Reader Dave thoughtfully sent me an interesting Financial Advisor magazine article about an upcoming academic paper by Dr. Wade Pfau that takes a look at this from another angle. What if you wanted to figure out a “Safe Savings Rate”?

Let’s say you save for 30 years, and then retire (spend) for 30 years. The traditional SWR only depends on the 30-year period when you are saving reach that target number. Instead, what if you looked at the entire 60 year period together. This ends up smoothing things out, because periods of high return are often followed by periods of low return, and vice versa.

Here are the baseline assumptions. The goal is to withdraw 50% of current salary, inflation-adjusted, during retirement. You maintain a constant asset allocation of 60% stocks and 40% bonds (T-Bills). Results are in the chart below. The blue line is the saving rate according to the 4% rule, and the black line is based on the new 60-year test period using actual investment returns.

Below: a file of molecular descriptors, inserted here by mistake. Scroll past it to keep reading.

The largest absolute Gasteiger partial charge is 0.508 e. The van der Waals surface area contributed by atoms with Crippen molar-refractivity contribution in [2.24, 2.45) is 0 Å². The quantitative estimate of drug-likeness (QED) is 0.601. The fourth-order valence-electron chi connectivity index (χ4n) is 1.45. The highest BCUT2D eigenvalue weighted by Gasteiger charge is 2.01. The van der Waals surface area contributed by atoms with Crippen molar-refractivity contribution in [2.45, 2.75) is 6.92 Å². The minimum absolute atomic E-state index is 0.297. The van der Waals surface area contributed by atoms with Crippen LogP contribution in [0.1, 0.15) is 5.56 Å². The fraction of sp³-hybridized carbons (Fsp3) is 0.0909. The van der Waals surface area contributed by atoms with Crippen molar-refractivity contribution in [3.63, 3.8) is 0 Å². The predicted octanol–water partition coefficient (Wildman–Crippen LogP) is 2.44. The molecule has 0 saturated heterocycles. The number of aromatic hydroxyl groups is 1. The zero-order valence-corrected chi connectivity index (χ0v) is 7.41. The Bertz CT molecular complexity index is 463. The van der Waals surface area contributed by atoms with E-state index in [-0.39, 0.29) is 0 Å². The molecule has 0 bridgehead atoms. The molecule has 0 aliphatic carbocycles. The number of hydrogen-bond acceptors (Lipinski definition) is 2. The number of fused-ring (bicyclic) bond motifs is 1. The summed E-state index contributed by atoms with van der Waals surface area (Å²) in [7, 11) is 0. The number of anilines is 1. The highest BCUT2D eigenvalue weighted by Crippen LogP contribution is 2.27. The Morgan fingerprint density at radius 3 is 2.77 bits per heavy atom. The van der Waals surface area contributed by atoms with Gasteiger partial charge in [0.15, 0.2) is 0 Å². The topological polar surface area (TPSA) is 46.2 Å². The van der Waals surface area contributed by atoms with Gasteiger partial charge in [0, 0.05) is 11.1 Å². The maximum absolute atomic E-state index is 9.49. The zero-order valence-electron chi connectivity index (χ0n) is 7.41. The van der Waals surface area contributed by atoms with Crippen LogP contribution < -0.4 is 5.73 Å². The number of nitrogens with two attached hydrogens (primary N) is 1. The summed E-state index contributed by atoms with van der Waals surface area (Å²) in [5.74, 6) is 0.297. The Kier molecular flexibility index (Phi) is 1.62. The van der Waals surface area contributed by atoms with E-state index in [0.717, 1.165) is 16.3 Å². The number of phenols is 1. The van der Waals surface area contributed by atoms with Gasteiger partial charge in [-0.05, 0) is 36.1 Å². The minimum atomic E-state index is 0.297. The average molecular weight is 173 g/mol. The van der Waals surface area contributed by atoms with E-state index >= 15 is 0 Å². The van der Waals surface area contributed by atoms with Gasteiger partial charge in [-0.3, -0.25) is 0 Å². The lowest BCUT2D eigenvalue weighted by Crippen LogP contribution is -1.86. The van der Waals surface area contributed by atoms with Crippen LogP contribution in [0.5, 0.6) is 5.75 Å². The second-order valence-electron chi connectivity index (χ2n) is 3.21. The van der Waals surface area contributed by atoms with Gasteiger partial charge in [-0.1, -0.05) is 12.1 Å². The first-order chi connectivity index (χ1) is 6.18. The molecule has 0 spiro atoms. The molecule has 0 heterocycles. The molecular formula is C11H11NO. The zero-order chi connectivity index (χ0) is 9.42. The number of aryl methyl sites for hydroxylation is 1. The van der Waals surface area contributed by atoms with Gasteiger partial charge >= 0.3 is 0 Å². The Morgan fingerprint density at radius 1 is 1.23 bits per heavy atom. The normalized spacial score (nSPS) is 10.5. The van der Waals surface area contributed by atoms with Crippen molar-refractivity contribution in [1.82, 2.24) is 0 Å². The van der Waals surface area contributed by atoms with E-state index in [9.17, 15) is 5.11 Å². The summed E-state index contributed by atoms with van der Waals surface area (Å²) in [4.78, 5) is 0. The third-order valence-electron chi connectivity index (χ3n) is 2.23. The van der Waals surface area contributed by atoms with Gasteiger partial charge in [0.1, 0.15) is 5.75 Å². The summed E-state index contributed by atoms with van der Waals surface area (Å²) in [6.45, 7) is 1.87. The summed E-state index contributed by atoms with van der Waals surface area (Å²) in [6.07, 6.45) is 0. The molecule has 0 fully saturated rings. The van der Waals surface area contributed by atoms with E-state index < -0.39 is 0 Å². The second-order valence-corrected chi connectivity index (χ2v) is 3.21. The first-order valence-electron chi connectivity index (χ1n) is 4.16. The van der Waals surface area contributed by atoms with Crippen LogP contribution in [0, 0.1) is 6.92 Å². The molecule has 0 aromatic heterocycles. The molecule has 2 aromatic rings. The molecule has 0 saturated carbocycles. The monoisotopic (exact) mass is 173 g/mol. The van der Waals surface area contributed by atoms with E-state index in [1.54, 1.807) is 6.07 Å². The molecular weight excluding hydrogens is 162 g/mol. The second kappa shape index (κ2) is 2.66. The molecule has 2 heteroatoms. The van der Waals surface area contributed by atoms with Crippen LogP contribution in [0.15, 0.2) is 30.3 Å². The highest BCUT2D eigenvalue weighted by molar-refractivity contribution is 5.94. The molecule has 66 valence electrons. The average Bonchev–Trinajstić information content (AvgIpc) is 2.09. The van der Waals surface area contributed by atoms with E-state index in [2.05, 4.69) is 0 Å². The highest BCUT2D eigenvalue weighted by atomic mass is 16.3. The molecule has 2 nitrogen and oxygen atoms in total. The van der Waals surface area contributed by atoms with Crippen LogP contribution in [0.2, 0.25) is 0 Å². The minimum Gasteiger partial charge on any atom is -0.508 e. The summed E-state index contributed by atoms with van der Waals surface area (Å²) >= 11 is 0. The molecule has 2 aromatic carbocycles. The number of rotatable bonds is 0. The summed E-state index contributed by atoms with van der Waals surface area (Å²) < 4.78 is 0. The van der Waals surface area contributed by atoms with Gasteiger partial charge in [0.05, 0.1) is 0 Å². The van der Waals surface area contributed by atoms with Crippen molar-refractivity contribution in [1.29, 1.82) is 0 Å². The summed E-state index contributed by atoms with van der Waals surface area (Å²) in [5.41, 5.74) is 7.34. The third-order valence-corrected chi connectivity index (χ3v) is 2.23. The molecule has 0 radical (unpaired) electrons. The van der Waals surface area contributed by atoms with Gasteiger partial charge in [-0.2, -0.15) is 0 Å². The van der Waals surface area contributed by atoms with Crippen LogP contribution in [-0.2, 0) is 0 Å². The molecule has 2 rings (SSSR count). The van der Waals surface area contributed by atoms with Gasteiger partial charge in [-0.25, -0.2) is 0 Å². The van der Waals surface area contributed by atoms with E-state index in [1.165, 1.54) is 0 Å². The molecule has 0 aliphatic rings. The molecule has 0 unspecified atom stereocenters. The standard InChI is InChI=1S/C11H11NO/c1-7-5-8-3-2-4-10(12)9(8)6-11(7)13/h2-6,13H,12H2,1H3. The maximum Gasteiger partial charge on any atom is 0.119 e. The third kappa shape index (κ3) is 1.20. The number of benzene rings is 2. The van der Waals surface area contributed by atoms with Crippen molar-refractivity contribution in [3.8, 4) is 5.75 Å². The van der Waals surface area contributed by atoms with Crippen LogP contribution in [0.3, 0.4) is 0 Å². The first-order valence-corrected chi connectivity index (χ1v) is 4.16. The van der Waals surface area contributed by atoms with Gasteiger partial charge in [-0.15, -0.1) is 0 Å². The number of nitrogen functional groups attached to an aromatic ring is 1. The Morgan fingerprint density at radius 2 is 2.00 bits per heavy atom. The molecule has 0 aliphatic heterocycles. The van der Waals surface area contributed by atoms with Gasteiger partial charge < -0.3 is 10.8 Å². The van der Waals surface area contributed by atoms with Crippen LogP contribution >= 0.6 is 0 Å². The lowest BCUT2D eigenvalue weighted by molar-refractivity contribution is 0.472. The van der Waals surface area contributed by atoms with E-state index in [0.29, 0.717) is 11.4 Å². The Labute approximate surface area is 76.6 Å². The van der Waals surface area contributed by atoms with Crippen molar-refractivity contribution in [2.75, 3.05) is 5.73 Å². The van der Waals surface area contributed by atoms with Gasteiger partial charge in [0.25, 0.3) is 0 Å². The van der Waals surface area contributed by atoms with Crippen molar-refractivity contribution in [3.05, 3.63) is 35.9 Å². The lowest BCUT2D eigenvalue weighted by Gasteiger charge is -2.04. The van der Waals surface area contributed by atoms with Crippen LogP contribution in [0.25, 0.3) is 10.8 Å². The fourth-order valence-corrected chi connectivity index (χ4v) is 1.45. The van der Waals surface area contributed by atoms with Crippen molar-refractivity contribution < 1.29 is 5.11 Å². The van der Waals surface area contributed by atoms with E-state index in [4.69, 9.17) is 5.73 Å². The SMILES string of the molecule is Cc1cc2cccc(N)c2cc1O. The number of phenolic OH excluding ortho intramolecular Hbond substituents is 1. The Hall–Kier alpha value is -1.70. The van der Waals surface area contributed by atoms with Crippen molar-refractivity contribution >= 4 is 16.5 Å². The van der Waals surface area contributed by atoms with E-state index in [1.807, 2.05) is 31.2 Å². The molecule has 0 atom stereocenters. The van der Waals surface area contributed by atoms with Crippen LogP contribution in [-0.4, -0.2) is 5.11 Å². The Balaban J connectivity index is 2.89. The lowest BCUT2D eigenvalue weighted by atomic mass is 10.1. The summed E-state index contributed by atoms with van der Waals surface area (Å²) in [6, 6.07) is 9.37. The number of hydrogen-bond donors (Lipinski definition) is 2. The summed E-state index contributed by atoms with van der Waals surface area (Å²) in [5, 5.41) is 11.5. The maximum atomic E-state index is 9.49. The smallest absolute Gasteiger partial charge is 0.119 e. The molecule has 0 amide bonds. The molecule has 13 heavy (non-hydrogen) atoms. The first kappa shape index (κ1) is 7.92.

Based on market data since 1871, a savings rate of 16.62% would have worked every time. As you can see the black line is also much more consistent over time. Can everyone manage that? Maybe not, but few people are satisfying the 4% rule as well.

The given scenario is not one-size-fits-all, but it would be interesting if this research was expanded into some sort of retirement calculator. For example, all other things held the same, if you saved for 40 years, the safe saving rate drops to 8.77%. If you saved for only 20 years, the safe saving rate rises to over 30%. I’ll have to wait for the published paper to see what happens if you go a bit riskier into say 80% stocks/20% bonds, or if it accounts for changing allocations over time.

Update: Here is a link to the working paper [PDF].

Chase Sapphire Preferred: $625 towards Travel

Chase Sapphire Preferred ImageThe Chase Sapphire Preferred® Card is a rewards credit card offering new cardholders 50,000 bonus points after you spend $4,000 in purchases within the first 3 months. 50,000 points can be redeemed for $625 in travel when you redeem through Chase Ultimate Rewards™ since they offer a 25% boost towards airfare and hotels. Earn 5,000 additional bonus points after you add the first authorized user and make a purchase in the first 3 months from account opening. No annual fee for the first year, $95 in future years. Additional details here.

New: Earn 2 points per dollar spent on dining & 1 point per dollar spent on all other purchases.